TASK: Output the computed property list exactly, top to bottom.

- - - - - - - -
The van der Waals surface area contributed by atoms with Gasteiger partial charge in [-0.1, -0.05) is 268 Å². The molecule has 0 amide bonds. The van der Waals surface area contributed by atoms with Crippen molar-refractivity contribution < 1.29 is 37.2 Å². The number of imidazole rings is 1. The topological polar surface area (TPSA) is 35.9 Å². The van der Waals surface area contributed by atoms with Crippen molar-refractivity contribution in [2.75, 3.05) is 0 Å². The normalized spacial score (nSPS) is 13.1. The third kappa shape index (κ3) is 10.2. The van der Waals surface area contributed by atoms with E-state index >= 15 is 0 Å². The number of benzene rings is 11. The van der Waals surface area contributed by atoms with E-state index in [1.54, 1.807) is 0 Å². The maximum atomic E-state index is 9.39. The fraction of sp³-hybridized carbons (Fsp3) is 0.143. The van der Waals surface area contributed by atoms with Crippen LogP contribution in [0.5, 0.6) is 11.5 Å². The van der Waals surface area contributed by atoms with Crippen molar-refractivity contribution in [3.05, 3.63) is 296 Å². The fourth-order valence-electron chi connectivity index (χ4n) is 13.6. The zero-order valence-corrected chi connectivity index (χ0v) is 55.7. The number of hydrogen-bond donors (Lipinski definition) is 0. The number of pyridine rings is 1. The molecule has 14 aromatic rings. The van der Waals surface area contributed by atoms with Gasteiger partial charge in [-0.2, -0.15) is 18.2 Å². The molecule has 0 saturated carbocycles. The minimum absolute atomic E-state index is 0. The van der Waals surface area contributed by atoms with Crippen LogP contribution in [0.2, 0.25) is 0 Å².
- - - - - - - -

The van der Waals surface area contributed by atoms with Gasteiger partial charge in [-0.1, -0.05) is 268 Å². The molecule has 0 amide bonds. The van der Waals surface area contributed by atoms with Crippen molar-refractivity contribution < 1.29 is 37.2 Å². The number of imidazole rings is 1. The topological polar surface area (TPSA) is 35.9 Å². The van der Waals surface area contributed by atoms with Crippen molar-refractivity contribution in [2.75, 3.05) is 0 Å². The normalized spacial score (nSPS) is 13.1. The third kappa shape index (κ3) is 10.2. The van der Waals surface area contributed by atoms with E-state index >= 15 is 0 Å². The number of benzene rings is 11. The van der Waals surface area contributed by atoms with E-state index in [1.54, 1.807) is 0 Å². The maximum atomic E-state index is 9.39. The fraction of sp³-hybridized carbons (Fsp3) is 0.143. The van der Waals surface area contributed by atoms with Crippen LogP contribution in [0.5, 0.6) is 11.5 Å². The van der Waals surface area contributed by atoms with Crippen molar-refractivity contribution in [3.05, 3.63) is 296 Å². The fourth-order valence-electron chi connectivity index (χ4n) is 13.6. The zero-order valence-corrected chi connectivity index (χ0v) is 55.7. The number of hydrogen-bond donors (Lipinski definition) is 0. The number of pyridine rings is 1. The molecule has 14 aromatic rings. The van der Waals surface area contributed by atoms with Gasteiger partial charge in [-0.2, -0.15) is 18.2 Å². The molecule has 0 saturated carbocycles. The minimum absolute atomic E-state index is 0. The van der Waals surface area contributed by atoms with Crippen LogP contribution in [0.2, 0.25) is 0 Å².